An early planting date is earlier than many farmers might think. In Ohio, mid-April is when farmers should begin to plant, Watters recommends.
Another stress can be the soil itself. “For example, we have some compaction issues in Ohio, and that affects the root system,” Watters explains. “The more compaction you have, the less the plant is able to tolerate moisture and heat stresses."
Tullis says he uses cover crops to help increase soil porosity, and he used pivot irrigation in two fields this year to see if adding moisture during the hot, dry days of August would help remove plant stress.
He also applies 2 lbs./acre of manganese every two weeks. The results are promising, with plants having more and bigger pods than normal.
He claims he can see a noticeable difference, but this year a soggy spring kept most Ohio farmers out of fields until around Memorial Day. Tullis planted his 1,400 acres of beans six weeks later than normal.
Purdue University Soybean Specialist Shaun Casteel says planting dates greatly affect soybean yields, but he believes what really holds back soybean yields is the way many farmers think of their soybean crop.
“We really need to think about soybeans as intentionally as we do about corn,” he says. For a lot of farmers, soybeans are “just the second crop” compared to corn, he explains.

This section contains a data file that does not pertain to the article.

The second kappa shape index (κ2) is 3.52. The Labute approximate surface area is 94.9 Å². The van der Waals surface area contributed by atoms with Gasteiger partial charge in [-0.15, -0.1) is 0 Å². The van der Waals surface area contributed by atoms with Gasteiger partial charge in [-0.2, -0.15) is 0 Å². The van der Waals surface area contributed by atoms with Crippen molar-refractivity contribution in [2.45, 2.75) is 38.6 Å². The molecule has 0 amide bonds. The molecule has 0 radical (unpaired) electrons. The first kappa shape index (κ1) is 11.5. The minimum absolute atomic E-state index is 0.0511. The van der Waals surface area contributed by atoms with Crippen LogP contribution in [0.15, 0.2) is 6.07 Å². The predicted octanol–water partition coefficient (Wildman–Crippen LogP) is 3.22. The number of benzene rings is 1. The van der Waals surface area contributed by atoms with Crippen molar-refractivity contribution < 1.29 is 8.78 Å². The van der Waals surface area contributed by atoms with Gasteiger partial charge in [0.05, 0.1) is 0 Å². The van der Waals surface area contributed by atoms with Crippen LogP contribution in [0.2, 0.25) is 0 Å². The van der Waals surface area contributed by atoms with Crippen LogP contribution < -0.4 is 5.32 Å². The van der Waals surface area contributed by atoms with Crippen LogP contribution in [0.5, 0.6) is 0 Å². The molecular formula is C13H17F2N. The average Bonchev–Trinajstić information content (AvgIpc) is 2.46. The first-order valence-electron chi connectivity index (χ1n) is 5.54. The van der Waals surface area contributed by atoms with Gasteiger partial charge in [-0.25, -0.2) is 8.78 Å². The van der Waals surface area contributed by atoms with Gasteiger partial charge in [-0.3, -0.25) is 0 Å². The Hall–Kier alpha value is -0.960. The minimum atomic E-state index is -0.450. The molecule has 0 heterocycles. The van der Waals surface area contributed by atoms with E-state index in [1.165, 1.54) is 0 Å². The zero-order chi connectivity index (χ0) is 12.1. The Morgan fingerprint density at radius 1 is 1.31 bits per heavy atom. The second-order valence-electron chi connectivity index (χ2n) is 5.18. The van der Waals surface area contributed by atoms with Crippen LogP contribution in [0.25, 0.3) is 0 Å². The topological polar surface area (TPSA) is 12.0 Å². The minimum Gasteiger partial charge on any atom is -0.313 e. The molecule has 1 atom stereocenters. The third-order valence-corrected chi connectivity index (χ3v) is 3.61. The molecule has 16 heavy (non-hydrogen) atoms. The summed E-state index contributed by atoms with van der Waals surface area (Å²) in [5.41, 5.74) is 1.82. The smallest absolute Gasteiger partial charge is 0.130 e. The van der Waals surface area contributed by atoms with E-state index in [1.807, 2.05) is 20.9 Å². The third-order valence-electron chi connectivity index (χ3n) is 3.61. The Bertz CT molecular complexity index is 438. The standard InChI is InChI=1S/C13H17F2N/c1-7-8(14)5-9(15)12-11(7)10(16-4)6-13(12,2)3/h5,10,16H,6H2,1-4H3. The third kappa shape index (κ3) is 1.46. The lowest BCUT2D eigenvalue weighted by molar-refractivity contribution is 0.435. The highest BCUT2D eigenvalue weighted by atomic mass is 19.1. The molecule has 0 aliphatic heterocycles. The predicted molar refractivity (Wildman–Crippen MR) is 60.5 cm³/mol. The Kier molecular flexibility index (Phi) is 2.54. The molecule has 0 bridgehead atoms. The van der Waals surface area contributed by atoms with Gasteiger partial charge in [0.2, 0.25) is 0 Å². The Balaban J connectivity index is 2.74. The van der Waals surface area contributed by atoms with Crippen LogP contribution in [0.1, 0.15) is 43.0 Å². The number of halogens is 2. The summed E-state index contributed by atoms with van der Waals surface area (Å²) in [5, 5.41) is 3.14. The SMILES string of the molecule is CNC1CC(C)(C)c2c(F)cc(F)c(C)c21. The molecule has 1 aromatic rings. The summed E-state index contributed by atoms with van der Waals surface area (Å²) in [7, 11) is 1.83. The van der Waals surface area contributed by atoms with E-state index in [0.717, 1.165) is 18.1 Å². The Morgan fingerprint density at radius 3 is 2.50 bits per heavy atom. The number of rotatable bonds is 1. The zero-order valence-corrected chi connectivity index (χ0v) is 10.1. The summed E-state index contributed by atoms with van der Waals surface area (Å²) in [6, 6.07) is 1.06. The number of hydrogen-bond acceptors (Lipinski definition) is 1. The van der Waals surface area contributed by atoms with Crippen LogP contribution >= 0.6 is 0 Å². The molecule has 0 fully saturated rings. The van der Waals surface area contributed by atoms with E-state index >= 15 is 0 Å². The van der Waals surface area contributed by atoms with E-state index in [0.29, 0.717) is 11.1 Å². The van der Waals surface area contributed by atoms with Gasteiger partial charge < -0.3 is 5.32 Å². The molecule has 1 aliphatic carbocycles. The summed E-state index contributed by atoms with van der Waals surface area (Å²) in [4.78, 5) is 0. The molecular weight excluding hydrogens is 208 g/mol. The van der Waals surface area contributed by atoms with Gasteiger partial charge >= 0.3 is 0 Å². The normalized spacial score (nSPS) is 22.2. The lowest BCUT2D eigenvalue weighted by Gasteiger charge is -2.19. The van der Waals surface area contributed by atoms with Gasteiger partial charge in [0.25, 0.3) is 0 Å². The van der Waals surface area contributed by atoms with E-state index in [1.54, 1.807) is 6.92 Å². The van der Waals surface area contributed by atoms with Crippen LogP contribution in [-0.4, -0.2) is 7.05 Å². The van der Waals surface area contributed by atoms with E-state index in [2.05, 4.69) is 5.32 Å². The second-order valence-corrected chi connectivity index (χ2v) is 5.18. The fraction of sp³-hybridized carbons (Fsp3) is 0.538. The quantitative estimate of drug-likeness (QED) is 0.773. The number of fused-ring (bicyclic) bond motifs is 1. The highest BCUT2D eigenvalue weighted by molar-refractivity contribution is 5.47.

“There’s this longstanding perception that beans come after corn,” he says. “If we want to improve soybean yields, we have to think about them at the same level as we do corn.”
Casteel echoes Watters’ statements about the importance of covering the basics, but he adds a good foundation as a starting point. To him, “intentional soybean management” includes starting with the soil.
“I always start with, ‘What are your soils capable of producing?’ I see so many fields that have pH and potassium issues,” he says.“(Basic fertility) should not be a limiting factor.”
Also, farmers should know what they have in terms of soil pests, such as SCN and diseases.
“Growers can maximize their soybean yields by taking the time to look at varieties’ yield potential and yield consistency.”
Last, but not least, scouting is a farmer’s best tool for finding yield-robbing diseases and pests before they become unmanageable.
Additionally, while Missouri soybean farmer Kip Cullers, who set the soybean yield record of 160 bu./acre in 2010, receives a lot of attention for his yields, soybean farmers need to look at their investment in terms of dollars as well as time to decide what will work on their farm.
“Kip does myriad mini experiments,” Casteel says. “He dreams up various management scenarios and tests them. Those are all interesting and fun to experiment with, but you have to put it in light of what’s profitable.”
Tullis admits it’s hard to determine a return on investment for his efforts until he has more history on his production practices, but he’s determined to keep trying. “It’s become a bit of an obsession,” he admits with a laugh. “I want that 105 bu. again.”